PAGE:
corporate jobs

6 Stories

CEOs Say Hiring Not in the Cards Anytime Soon

Demand strong in Asia, but weak in United States

(Newser) - Corporate investment and hiring is up and looking good—in the Asia Pacific. In the United States, not so much, reports the Wall Street Journal . The newspaper scanned the transcripts from 100 earnings conference calls, looking for references to jobs-related keywords. Only half the companies even addressed the subject, and...

Laid-Off Execs Try Fatherhood

Mr. Moms confess new gig hurts the ego

(Newser) - Jobless Mr. Moms are becoming more prevalent at school pickup time and PTA meetings in Pelham Manor, a posh New York suburb where hedge-fund managers and execs raise families. Their blunt decisiveness is a remnant of once-successful careers, and while PTA moms welcome their help, they worry for them, too....

NYC Firm Pays Lawyers for Not Going to Work

Cost-cutting measure gives employees $80K for taking a year off

(Newser) - Amid nationwide layoffs and salary freezes, how could a New York law firm justify paying some of its employees $80,000 to stay away from the office? It makes more sense when you know that the lawyers usually make three times that: The partners have found a way to cut...

Job-Hunting Execs Find It Tight at the Top

Financial crisis leads to surplus of six-figure jobseekers

(Newser) - Laid-off execs scrambling to find new six-figure salaries are facing fierce competition, Time reports. Thousands of high-end white-collar jobs have vanished recently, and many more are expected to go. Some top-level vacancies are still appearing, as execs retire or change jobs, but companies looking to fill their most powerful positions...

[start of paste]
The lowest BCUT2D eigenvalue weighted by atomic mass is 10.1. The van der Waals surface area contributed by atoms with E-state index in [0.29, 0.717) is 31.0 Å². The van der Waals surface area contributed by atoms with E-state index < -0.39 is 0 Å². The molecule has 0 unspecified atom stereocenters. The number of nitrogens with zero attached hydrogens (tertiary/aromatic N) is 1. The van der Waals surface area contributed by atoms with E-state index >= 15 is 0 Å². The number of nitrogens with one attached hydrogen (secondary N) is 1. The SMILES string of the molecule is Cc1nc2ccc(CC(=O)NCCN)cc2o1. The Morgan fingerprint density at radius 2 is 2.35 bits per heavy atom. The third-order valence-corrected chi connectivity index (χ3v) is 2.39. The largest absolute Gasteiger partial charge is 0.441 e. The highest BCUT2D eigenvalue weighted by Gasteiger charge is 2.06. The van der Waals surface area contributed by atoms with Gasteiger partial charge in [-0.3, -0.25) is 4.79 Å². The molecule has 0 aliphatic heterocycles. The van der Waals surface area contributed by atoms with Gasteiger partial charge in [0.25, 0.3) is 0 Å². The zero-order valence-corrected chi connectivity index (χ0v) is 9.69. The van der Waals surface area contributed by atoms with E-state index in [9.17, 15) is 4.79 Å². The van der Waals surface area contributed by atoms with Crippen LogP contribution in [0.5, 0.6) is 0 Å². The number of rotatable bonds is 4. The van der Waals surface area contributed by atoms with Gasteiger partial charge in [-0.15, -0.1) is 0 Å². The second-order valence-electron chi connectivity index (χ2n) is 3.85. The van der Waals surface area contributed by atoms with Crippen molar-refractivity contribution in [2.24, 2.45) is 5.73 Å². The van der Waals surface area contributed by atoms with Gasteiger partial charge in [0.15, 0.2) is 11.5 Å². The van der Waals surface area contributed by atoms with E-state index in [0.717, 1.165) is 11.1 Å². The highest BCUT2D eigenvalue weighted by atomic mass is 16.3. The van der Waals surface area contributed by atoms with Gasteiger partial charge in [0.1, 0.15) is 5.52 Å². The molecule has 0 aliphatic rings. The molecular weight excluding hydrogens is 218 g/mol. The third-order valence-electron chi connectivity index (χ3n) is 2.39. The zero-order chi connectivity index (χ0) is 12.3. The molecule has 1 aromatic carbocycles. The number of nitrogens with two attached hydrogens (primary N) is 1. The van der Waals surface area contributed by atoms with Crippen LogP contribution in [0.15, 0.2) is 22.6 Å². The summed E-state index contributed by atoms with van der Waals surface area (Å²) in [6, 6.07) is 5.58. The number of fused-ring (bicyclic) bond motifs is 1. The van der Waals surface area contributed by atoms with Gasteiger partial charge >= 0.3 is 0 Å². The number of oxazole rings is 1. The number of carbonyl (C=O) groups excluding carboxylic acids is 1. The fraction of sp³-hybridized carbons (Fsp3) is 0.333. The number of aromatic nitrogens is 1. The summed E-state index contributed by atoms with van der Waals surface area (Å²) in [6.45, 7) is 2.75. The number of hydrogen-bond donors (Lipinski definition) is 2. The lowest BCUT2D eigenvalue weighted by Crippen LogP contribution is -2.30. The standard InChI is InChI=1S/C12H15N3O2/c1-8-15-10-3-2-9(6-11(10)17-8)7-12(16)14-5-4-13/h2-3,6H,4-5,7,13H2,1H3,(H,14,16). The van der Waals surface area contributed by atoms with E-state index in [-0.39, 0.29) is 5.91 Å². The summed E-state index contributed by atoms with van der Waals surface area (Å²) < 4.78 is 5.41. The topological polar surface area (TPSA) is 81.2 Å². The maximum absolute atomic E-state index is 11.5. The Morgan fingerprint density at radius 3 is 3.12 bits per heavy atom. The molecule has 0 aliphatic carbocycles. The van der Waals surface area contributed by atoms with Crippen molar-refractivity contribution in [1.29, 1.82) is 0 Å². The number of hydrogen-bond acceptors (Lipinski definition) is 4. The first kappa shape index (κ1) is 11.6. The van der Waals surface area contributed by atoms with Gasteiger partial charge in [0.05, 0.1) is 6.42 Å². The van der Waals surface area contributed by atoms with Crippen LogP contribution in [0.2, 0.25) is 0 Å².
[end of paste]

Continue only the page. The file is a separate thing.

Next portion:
Japan Struggles with Slacker Salarymen

Anti-ambitious young Japanese opt out of the career fast track

(Newser) - A new generation of Japanese salarymen is dropping out of the competition for raises, promotions, and managerial opportunities, the Wall Street Journal reports. Older Japanese are shocked at the attitudes of these ambition-shunning young workers who openly decline to climb the corporate ladder and switch jobs in pursuit of less-demanding...

Free Harvard Law for Grads Who Go Public-Sector

School offers $40K break for third-year students

(Newser) - Third-year Harvard Law students can study for free if they vow to take public sector work for 5 years, the New York Times reports. Harvard announced the plan today to steer more students toward non-profit and government work; many graduates grab corporate jobs to pay off 6-figure debt. “We...

6 Stories